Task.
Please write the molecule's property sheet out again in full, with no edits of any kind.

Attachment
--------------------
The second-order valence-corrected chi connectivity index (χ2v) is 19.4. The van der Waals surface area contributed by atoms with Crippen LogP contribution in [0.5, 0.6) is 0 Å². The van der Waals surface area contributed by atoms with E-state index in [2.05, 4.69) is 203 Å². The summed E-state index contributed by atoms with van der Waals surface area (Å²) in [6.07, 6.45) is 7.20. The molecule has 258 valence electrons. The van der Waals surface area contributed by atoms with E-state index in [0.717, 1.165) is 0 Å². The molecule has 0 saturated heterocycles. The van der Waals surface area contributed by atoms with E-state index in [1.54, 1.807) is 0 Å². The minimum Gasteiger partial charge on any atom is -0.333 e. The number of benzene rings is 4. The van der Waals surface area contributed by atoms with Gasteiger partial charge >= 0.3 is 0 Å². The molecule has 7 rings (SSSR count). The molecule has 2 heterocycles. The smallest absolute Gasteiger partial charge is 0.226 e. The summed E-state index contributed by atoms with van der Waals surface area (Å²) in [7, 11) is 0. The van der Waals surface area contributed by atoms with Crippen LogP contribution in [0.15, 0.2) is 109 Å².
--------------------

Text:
The second-order valence-corrected chi connectivity index (χ2v) is 19.4. The van der Waals surface area contributed by atoms with Crippen LogP contribution in [0.5, 0.6) is 0 Å². The van der Waals surface area contributed by atoms with E-state index in [2.05, 4.69) is 203 Å². The summed E-state index contributed by atoms with van der Waals surface area (Å²) in [6.07, 6.45) is 7.20. The molecule has 258 valence electrons. The van der Waals surface area contributed by atoms with E-state index in [0.717, 1.165) is 0 Å². The molecule has 0 saturated heterocycles. The van der Waals surface area contributed by atoms with E-state index in [1.54, 1.807) is 0 Å². The minimum Gasteiger partial charge on any atom is -0.333 e. The number of benzene rings is 4. The van der Waals surface area contributed by atoms with Gasteiger partial charge >= 0.3 is 0 Å². The molecule has 7 rings (SSSR count). The molecule has 2 heterocycles. The smallest absolute Gasteiger partial charge is 0.226 e. The summed E-state index contributed by atoms with van der Waals surface area (Å²) in [7, 11) is 0. The van der Waals surface area contributed by atoms with Crippen LogP contribution in [0.15, 0.2) is 109 Å².